STEPNEY, an eastern metropolitan borough of London, England, bounded N. by Bethnal Green, E. by Poplar, S. by the river Thames, and W. by the City of London and Shoreditch. Pop. (1901), 298,600. It forms part of the "East End" of London; the parish, indeed, formerly covered practically the whole area so termed. Here are squalid streets and mean houses typical of the poorest class of inhabitants. The thoroughfares of Mile End Road and Whitechapel Road and that of Commercial Road East traverse the borough from the east and converge near the City boundary, where stood the ancient Aldgate. In the north Stepney includes the districts of Spitalfields, Whitechapel and Mile End; and in the south Wapping, Shadwell, Ratcliff and Limehouse. The southern districts are occupied by sailors and labourers in the St Katherine and London Docks and the wharves and factories lining the river-bank. The parish church of St Dunstan, Stepney, is a perpendicular building, much restored, containing many monuments and curious inscriptions. The church of St Anne, Limehouse (1730) is by Nicholas Hawks- moor. The district of Spitalfields has an old association with the silk- weaving industry; a trade in singing birds is also char- acteristic of this district; and in Ratcliff the well-known naturalist's firm of Jamrach is situated. In the extreme west the borough includes within its bounds the historic Tower of London, the Royal Mint and the fine Tower Bridge over the Thames. There is no bridge below this, but the construction of the Rotherhithe Tunnel was authorized in 1900. The Thames Tunnel is used by the East London railway. Among institutions the principal is the People's Palace, Mile End Road, opened by Queen Victoria in 1887 as a place of intellectual and physical recreation and education. The Drapers' Company contributed largely to the cost of erection. Toynbee Hall, Commercial Street, was founded in 1884 under the trusteeship of the Universities Settlements Association and named after Arnold Toynbee (d. 1883), a philanthropist who devoted himself to work in this part of London. Other institutions are the London Hospital, Whitechapel, the East London children's hospital, the head- quarters of Dr Barnardo's Homes, Stepney Causeway, and Her Majesty's Hospital for waifs connected therewith; the Stepney training college of the Society for Promoting Christian Know- ledge, and the Spitalfields trade and technical school. There is a fish market in Shadwell, and a vegetable market in Spital- fields. Stepney is a suffragan bishopric in the diocese of London. The municipal borough comprises the Stepney, Whitechapel, Mile End, Limehouse and St George divisions of the Tower Hamlets parliamentary borough, each division returning one member. The borough council consists of a mayor, 10 aldermen, and 60 councillors. Area, 1765-6 acres.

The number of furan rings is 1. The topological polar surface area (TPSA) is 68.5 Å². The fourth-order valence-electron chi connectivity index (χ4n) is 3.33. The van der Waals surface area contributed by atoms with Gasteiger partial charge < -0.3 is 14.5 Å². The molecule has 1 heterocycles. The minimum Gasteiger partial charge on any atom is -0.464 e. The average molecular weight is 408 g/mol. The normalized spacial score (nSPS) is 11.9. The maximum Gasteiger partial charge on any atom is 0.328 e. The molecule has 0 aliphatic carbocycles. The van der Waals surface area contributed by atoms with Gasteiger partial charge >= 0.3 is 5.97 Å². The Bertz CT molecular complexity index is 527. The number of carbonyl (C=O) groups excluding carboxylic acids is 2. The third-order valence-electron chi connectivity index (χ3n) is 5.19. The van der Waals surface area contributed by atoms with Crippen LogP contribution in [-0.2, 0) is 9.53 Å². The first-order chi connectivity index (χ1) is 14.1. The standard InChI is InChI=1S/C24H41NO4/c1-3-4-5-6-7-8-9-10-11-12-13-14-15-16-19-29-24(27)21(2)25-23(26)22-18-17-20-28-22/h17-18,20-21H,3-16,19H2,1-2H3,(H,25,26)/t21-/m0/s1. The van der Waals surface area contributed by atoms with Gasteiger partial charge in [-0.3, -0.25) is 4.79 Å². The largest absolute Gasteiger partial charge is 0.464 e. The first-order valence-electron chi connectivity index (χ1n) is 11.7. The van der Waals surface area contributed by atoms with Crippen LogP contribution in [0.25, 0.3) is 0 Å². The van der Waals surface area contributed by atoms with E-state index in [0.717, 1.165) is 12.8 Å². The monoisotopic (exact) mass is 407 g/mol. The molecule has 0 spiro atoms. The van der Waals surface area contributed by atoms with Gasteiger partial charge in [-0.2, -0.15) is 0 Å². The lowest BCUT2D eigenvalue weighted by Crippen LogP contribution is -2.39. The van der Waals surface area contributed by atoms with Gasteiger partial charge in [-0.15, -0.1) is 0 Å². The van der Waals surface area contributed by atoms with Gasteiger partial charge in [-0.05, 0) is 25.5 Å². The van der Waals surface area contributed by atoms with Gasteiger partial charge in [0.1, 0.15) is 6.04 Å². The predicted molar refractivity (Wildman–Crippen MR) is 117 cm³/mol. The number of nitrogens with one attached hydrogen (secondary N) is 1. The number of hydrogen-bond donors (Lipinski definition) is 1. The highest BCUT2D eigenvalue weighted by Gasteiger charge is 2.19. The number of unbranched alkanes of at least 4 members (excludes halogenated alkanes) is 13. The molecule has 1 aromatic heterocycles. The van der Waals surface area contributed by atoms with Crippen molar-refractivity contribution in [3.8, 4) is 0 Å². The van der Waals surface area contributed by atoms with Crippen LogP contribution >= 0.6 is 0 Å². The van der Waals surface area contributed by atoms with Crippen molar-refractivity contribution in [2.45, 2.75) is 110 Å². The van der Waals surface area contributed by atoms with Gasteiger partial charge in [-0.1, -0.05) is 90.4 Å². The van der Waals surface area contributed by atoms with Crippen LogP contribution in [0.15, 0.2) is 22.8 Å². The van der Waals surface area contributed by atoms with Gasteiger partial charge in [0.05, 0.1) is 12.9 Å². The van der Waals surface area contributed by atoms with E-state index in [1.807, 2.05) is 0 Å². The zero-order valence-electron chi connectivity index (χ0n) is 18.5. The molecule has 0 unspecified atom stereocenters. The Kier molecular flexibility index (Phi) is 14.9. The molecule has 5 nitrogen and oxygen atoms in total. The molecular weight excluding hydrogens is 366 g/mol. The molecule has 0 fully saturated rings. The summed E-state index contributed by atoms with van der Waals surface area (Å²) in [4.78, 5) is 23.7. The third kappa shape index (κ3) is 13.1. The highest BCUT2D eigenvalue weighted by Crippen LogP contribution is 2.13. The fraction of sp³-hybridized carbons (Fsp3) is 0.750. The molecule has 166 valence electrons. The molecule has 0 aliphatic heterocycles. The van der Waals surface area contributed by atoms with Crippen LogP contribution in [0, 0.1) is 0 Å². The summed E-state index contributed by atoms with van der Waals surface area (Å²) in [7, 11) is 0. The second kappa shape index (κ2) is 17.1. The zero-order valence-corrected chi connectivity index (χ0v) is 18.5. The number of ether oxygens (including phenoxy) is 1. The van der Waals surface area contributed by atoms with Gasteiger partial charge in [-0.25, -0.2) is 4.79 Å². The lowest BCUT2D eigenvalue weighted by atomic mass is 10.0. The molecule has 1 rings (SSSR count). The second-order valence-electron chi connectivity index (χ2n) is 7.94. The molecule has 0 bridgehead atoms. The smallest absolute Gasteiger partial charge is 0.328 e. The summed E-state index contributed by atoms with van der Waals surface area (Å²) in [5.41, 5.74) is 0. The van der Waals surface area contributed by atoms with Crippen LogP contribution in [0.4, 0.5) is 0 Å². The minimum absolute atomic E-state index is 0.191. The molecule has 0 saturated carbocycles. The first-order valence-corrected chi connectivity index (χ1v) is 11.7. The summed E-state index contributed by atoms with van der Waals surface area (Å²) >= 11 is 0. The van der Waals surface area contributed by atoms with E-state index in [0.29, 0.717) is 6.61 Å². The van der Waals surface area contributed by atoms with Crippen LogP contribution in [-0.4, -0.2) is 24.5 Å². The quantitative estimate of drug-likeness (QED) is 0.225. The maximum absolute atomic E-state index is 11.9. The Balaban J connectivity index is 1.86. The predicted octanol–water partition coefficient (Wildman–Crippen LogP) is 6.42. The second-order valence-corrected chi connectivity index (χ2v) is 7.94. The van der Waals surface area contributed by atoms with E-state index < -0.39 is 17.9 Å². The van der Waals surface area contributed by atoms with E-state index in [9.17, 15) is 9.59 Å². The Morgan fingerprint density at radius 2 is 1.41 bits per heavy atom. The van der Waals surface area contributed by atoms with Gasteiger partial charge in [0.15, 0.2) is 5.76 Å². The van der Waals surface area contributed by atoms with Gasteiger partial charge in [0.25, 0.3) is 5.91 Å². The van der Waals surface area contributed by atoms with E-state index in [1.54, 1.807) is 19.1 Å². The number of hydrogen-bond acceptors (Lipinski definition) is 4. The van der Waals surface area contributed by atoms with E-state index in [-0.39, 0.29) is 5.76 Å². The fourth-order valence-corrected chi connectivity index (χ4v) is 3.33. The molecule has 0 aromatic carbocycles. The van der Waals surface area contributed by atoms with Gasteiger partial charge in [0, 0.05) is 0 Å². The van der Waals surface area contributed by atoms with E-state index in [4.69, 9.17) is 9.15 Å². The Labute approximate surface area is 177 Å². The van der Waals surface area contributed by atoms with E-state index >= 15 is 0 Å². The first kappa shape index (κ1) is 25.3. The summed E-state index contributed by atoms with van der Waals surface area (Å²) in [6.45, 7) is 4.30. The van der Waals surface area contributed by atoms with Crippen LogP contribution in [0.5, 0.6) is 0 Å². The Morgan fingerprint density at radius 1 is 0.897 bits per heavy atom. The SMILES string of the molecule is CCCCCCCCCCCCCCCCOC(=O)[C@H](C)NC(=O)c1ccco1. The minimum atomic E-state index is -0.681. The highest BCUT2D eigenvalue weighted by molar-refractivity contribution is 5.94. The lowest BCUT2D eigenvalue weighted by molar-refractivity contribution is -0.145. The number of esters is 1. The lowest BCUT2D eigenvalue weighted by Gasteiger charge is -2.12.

The name appears in Domesday and later as Stevenhethe. The suffix is thus the common form hythe, a haven; but for the prefix no certain derivation is offered. At Mile End, so called from its distance from the City (Aldgate), the rebels from Essex under the leadership of Wat Tyler assembled (1381), and here Richard II. first met them in parley. Pepys records the village as a favourite place of resort.


STEPNIAK, SERGIUS (1852-1895), Russian revolutionist, whose real name was Sergius Michaelovitch Kravchinski, was born in South Russia, of parents who belonged to a noble family. He received a liberal education, and, when he left-school, became an officer in the artillery; but his sympathy with the peasants, among whom he had lived during his boyhood in the country, developed in him at first democratic and, later, revolutionary opinions. Together with a few other men of birth and education, he began secretly to sow the sentiments of democracy among the peasants. His teaching did not long remain a secret, and in 1874 he was arrested. He succeeded in making his escape— possibly he was permitted to escape on account of his youth— and immediately began a more vigorous campaign against autocracy. His sympathetic nature was influenced by indignation against the brutal methods adopted